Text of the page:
Charles Manson, Murderous Cult Leader, Dead at 83, While Serving Life Sentence without Parole in California State Prison in Corcoran

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Charles Manson, a hated cult leader, that committed horribly violent murders terrorizing Los Angeles in 1969, died of natural causes at age 83 at 8:13 p.m. Sunday, November 19, 2017 at Kern County Hospital, according to the California Department of Corrections.

Manson was serving nine life terms in California prisons and was currently incarcerated in California State Prison, Corcoran — an male-only state prison in Corcoran (Kings County between Bakersfield and Fresno). Manson was denied parole 12 times. He and devoted cult followers were connected to violent killings involving ropes, gunshots, and knives with stabbings and slash lacerations. The most notorious brutal killing operation involving perpetrators Susan Atkins, Linda Kasabian, Patricia Krenwinkel, and Charles “Tex” Watson began on August 8, 1969 — a pre-wireless phone era. After cutting phone lines to the home of actress Sharon Tate and husband Roman Polanski about midnight on August 9, 1969; the Manson Family members committed five murders at the house without Charles Manson’s presence. The first set of victims were Sharon Tate, who was eight months’ pregnant; a celebrity hairstylist named Jay Sebring (a love interest who once proposed to Sharon Tate); coffee fortune heiress Abigail Folger; writer Wojciech Frykowski; and Steven Parent, a friend of the family’s caretaker.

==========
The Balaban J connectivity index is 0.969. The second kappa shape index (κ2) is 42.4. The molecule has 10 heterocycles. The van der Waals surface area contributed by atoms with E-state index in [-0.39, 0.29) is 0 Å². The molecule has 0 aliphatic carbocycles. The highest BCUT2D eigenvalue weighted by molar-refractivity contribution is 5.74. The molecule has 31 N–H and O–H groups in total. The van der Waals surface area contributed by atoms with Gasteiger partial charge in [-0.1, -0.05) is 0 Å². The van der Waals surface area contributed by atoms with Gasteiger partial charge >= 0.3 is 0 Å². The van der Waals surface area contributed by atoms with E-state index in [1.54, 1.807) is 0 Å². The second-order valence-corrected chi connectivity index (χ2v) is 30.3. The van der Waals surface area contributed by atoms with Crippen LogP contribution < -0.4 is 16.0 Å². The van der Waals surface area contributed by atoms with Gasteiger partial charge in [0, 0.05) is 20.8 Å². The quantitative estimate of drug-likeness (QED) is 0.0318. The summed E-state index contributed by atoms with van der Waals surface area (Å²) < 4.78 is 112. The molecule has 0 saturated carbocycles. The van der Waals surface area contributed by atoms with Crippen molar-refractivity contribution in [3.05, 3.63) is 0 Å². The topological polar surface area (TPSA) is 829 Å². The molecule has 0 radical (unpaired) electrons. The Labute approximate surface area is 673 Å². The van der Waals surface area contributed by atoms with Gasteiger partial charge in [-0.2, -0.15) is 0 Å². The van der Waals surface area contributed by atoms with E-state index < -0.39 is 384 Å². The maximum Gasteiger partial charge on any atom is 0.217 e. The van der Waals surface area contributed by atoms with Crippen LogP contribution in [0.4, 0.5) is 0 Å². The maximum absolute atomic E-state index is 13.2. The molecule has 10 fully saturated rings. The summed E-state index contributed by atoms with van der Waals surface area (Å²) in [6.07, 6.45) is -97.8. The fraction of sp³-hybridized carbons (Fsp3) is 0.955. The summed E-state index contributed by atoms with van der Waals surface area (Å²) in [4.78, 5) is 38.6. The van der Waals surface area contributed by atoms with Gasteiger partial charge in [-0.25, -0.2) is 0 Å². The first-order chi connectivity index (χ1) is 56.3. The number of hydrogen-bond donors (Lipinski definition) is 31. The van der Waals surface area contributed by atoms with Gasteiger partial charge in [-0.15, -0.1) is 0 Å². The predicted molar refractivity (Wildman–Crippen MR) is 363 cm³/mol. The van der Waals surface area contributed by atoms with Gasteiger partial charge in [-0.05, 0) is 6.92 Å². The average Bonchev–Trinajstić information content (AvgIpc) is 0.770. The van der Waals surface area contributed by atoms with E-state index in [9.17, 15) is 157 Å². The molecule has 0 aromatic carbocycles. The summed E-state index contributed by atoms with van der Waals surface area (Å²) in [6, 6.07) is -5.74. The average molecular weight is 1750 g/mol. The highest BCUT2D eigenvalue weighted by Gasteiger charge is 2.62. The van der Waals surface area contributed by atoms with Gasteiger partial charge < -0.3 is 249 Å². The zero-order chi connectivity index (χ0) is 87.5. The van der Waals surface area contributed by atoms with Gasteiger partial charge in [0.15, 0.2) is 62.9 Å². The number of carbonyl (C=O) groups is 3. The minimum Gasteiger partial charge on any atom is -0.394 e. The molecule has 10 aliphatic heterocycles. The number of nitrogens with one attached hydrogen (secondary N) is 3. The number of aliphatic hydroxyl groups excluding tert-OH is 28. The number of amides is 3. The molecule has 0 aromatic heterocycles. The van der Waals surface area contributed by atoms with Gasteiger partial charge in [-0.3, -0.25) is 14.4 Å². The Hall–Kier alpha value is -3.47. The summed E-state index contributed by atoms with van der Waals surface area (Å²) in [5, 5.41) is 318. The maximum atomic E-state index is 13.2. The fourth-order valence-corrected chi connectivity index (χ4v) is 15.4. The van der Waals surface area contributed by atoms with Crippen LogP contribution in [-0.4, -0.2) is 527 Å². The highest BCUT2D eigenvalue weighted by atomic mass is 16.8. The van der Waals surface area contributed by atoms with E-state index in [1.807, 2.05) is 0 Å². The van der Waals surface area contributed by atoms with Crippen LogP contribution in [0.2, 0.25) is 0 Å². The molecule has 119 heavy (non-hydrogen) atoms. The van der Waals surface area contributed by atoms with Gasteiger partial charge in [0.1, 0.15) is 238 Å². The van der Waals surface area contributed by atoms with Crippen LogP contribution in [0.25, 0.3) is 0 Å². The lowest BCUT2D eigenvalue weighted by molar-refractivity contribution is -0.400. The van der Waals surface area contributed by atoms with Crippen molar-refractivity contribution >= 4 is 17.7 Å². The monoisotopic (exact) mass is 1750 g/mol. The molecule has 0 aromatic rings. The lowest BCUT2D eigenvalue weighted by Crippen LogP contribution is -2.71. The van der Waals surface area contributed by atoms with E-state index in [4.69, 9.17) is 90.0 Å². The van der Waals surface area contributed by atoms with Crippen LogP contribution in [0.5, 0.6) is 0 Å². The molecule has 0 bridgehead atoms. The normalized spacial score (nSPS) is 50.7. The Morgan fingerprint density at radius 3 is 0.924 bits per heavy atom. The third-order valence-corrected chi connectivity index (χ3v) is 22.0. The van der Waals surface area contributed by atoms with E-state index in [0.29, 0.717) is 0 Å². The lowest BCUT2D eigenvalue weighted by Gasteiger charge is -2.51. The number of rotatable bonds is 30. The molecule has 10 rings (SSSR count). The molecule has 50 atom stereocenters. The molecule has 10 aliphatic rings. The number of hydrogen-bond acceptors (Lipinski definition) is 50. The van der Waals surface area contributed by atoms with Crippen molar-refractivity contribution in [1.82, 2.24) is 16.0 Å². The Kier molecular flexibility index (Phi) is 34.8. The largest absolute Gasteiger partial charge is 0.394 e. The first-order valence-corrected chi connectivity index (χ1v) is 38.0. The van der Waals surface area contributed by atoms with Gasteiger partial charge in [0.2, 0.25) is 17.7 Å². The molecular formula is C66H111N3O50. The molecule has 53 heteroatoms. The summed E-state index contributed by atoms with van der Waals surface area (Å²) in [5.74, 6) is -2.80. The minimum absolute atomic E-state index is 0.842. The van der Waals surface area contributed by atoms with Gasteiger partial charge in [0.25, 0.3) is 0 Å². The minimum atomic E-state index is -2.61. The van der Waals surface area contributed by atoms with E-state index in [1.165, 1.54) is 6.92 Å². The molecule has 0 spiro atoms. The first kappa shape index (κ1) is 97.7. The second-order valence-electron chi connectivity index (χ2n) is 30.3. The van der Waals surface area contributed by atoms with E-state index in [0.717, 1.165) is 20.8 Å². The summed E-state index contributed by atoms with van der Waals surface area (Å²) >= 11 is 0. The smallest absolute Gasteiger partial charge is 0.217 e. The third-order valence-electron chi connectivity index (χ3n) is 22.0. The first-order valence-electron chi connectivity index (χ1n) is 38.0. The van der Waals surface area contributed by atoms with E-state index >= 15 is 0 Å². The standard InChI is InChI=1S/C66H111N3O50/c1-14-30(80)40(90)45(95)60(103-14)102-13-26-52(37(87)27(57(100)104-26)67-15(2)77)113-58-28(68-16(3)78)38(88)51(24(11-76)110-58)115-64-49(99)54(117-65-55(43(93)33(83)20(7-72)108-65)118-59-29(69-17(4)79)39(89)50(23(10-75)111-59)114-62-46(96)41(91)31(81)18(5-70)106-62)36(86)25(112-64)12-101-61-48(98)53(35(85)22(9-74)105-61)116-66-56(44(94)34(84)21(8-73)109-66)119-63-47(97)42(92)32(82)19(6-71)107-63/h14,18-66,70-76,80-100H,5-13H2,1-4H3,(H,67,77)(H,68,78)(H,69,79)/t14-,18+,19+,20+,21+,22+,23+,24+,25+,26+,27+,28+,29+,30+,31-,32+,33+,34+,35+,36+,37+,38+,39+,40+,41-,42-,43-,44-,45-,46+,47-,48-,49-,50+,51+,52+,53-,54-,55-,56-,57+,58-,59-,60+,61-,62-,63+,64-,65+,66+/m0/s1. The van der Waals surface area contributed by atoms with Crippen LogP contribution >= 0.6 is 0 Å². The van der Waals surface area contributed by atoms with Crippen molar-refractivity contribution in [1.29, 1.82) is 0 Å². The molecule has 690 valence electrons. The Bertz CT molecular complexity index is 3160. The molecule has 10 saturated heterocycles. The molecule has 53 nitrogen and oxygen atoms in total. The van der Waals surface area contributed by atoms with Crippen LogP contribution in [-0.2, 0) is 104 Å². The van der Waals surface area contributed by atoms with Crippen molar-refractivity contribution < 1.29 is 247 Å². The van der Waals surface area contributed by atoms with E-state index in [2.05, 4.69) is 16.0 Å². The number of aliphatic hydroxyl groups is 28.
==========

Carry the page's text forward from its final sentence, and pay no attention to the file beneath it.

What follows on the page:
Now famous movie director Roman Polanski and Sharon Tate married on January 20, 1968. Polanski — almost 10 years later accused of the 1977 sexual abuse and statutory rape of a 13-year-old girl — was out of the country in London at the time of the murders. Polanski remains out of the country — avoiding countries that would be likely to extradite him to the United States. He remains a fugitive of the United States criminal justice system.

On the night of August 10, 1969, the evening following the Tate murders, Supermarket executive Leno LaBianca and his wife, Rosemary, were killed at their home. The murders were initially known as the Tate-LaBianca murders, and were later known as the Manson murders. The same four perpetrators of the Tate murders with the addition of Charles Manson, Leslie Van Houten, and Steve “Clem” Grogan were present at the scene of the LaBianca murders.

The word pig was written in victim blood on the front door of the Tate murders and the walls of the LaBianca murders. Healter Skelter (sic) was also written in blood, misspelled from Helter Skelter.

On August 12, 1969, the LAPD told the press that the police department had ruled out any connection between the Tate and LaBianca homicides, and the police didn’t initially reveal the extent of the grisly violence at the crime scenes.